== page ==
See the story of a Jewish refugee Ethiopian Mr. Shlomo Mula
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The history of discovery
In 1860, British missionaries who were traveling in Ethiopia were the first Westerners to find the tribe of the Falashas, being surprised to see the faces burned with Semitic features and practicing Judaism. The members of the community observed the Sabbath, kept strict ritual laws the way they were described in the Torah.
Shortly after, the Jewish scholar Joseph Halevy decided to meet them in person. Could it be that these Jews were part of one of the tribes of Israel, lost long ago, at large of the First or Second Temple?
Halevy was received with curiosity and suspicion by the natives, who asked him: Sir, Jew? How can a Jew? You're white!
But when Halevy mentioned the word Jerusalem, all were convinced. The Falashas had been separated from other Jews for thousands of years. None of them had never been outside their village. However, all cherished a great dream, coming from generations past: back to Jerusalem. The Jews of Ethiopia suffered the same discrimination as others, in the diaspora.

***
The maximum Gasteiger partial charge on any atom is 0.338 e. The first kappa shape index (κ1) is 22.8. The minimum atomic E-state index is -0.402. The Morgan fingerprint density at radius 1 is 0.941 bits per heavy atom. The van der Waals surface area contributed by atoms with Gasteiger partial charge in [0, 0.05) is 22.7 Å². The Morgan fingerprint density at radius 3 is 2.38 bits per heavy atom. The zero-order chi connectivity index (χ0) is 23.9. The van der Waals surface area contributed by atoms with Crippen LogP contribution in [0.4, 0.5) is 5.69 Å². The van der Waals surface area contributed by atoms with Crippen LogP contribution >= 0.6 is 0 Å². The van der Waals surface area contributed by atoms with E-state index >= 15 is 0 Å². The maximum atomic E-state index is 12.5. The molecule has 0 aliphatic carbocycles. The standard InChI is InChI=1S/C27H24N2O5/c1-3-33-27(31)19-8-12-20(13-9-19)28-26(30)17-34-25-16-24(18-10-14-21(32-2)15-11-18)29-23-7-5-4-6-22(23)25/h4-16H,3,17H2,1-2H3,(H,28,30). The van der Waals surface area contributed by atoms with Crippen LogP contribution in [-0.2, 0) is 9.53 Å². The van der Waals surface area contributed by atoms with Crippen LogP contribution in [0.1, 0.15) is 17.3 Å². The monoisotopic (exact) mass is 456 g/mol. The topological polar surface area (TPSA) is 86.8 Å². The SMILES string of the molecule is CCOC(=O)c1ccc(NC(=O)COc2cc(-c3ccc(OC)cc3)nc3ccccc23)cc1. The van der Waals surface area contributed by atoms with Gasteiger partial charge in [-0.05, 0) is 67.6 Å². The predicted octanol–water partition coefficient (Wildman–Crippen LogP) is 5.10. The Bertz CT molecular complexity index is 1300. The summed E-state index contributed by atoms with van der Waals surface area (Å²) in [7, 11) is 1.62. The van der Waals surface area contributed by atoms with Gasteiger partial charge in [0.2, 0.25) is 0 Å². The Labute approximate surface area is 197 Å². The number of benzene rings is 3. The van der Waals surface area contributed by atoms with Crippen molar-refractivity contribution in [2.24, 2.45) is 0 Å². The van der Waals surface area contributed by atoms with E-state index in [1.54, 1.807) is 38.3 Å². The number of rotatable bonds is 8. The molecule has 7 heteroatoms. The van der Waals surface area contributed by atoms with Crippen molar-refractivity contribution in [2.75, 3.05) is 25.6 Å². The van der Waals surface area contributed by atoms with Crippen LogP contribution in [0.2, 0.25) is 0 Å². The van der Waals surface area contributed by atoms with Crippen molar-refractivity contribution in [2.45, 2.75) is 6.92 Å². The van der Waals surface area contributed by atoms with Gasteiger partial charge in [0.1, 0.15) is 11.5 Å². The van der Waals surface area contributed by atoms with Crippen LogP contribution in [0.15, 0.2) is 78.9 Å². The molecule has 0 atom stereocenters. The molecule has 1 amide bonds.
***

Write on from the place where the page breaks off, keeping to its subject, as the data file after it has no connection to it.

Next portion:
In early 1970, there was an organized group of Beta Israel who wanted to emigrate to Israel, although its members still are not considered Jewish and therefore not entitled to make aliyah. One hundred Falashas already living in Israel, where he started a movement led by a Yemeni Jew born in Ethiopia, Ovadia d 'Tzahal, who made aliyah in 1930 and had relatives among the Falashas. So he pushed them to emigrate to Israel.
The Israeli government, seeing the imminence of the murder of thousands of them in the Ethiopian war took one of the most important recent history of our people; was time to rescue as many as possible would be bringing them to Israel, giving them home, education, health, employment, finally, offering the dignity deserved by every citizen of Israel.